You'll see clear savings by ordering your contact lenses in bulk, too. You can order a pack of 30 one-day Acuvue Moist lenses for $30 at www.1800contacts.com, for example. That comes out to $720 a year if purchased separately. Or you could order packages of 90 lenses, with a $100 discount for ordering an annual supply of eight boxes in one fell swoop, to save $260 total. If you'd rather get this deal at your own eye doctor's office, try asking him or her to match the mail-order price. Many optometrists are open to negotiation.


For a great bulk deal on gift cards, head to a warehouse store, where you can buy multiple restaurant gift cards for less than face value. At Costco, you can pay just $80 for two $50 cards for eateries such as California Pizza Kitchen or McCormick & Schmick's.

You can also get discounted packs of movie tickets. At BJ's, you can pick up a Regal Entertainment movie pack, including two regular tickets (sorry, IMAX fans) and a $10 concessions gift card, for $25. In Washington, D.C, that theater experience would cost $35 for two adults.


If you need to enroll a second or third child in a preschool or day-care center, many offer a sibling discount of up to 10% off at least one kid's tuition. (In-home or family day cares are less likely to mark down their prices this way because they generally already charge cheap rates.) With the average annual cost for an infant at a day-care center ranging from $4,863 (in Mississippi) to $16,430 (in Massachusetts), a 10% discount can be substantial.

Be sure to ask which child gets the discount; infant care is usually pricier, and rates typically drop once your child turns 2.


The sibling discount doesn't end after preschool. If you can persuade your close-in-age kids to attend the same college, you might be able to cut back on tuition costs. Many colleges offer discounts for siblings attending at the same time.

If you have two children enrolled at George Washington University in Washington, D.C., for example, the younger sibling may apply for a GW Family Grant and pay half the tuition -- a huge discount considering GW's $47,290 price tag for 2013-14, not including room, board, books and fees. (Unfortunately, this sibling deal cannot be combined with any other scholarships or financial aid.) At the University of Scranton in Pennsylvania, the family discount gets 10% knocked off the tuition of each full-time student.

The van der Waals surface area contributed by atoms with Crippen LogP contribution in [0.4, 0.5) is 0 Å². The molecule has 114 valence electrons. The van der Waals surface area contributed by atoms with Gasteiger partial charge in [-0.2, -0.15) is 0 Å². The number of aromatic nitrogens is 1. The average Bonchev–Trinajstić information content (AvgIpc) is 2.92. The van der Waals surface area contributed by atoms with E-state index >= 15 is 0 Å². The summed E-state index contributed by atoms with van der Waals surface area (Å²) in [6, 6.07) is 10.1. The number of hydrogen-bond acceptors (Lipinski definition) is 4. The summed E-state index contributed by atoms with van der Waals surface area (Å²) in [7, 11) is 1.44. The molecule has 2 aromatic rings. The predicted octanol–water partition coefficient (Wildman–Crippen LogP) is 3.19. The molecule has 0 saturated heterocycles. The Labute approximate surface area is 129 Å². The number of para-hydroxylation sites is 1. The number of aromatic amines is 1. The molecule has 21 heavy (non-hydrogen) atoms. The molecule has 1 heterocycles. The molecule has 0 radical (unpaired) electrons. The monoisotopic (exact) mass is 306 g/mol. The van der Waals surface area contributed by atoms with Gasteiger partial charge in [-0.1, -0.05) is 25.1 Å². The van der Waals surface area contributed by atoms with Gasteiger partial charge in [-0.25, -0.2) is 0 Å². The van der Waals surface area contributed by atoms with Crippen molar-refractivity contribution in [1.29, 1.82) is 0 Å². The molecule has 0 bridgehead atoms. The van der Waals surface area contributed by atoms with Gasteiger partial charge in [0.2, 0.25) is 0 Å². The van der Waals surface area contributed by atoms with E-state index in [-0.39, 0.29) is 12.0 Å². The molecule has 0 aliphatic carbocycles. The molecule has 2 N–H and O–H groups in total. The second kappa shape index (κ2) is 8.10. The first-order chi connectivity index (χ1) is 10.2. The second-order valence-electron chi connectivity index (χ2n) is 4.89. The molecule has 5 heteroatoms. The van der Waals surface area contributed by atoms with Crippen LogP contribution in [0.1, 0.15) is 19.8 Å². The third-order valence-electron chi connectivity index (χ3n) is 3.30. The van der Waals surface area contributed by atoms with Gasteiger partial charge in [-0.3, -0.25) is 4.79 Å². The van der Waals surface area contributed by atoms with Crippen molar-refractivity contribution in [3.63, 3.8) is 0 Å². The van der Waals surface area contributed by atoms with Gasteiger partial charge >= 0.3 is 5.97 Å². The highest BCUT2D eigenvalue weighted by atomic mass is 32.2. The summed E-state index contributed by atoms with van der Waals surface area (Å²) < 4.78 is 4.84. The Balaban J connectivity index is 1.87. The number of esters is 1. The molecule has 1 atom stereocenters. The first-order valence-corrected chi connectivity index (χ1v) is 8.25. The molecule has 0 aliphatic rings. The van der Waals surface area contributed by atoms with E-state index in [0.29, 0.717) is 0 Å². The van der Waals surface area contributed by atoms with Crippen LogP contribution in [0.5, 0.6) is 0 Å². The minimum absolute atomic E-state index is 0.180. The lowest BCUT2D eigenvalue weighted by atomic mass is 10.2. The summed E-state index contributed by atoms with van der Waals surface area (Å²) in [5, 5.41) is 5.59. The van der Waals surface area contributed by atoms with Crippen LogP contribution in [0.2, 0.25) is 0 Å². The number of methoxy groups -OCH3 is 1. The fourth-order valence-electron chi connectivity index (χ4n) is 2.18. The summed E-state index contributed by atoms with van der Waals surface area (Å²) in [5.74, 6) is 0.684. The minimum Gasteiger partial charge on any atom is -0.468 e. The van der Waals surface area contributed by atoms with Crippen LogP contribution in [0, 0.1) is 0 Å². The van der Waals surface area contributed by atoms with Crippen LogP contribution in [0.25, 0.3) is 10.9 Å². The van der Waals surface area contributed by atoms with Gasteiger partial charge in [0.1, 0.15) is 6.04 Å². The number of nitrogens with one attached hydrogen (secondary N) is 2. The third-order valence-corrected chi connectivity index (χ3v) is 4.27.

Having multiple kids in college can also get you a break with college aid. With the Free Application for Federal Student Aid (FAFSA), if you qualify for need-based assistance, your family's total expected contribution to college expenses will stay the same regardless of the number of students you're paying for. So if your expected contribution is $60,000 and you have two children in college, you'd be expected to pay $30,000 for each (with aid filling in the gaps); if you have three scholars enrolled, you'd pay $20,000 each.


An annual subscription to Amazon Prime buys you a year's worth of guilt-free procrastination for all your gift buying. For $79 a year, you get two-day shipping at no extra charge on all eligible items (which only excludes things sold by third-party vendors). Usually, within the continental U.S., this speedy delivery could cost anywhere from $7.98 for a video game to $11.99 plus 99 cents per pound for sports equipment.

Take advantage of the deal to make your own recurring purchases more convenient throughout the year. For instance, get every new box of 100 diapers delivered to your doorstep in just two days -- for free, instead of Amazon's standard two-day shipping charge of $15.53. At that rate, you'd break even on the Prime membership fee in just five orders.

Bonus: You can share your quick-shipping privilege with up to four other household members. Plus, your Prime subscription gets you unlimited instant streaming video of thousands of movies and TV shows and one free e-book a month.


Nobody wants to die alone. Pre-purchasing multiple burial plots will ensure that you're surrounded by loved ones when you're laid to rest -- and it'll give your wallet a perpetual break, too. According to Everplans.com, a site to help you plan for the inevitable, a burial plot can cost $1,500 to $2,500 (and a mausoleum crypt costs from $4,500 to $8,500). But, says Sarah Whitman-Salkin, editorial director of Everplans.com, "the price of plots purchased in advance may be negotiated, and purchasing multiple plots at once is a technique consumers may use to negotiate for lower prices."

Just remember that this purchase requires eternal commitment to a location and your plot-mates. If your life changes -- for example, with a move or divorce -- unloading your family's not-so-final resting places can be a challenge. See Selling a Burial Plot is a Grave Decision for more information.

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Stacy Rapacon is ante editor at Kiplinger's.

All contents copyright 2013 Kiplinger's Personal Finance . Distributed by Tribune Media Services. All rights reserved.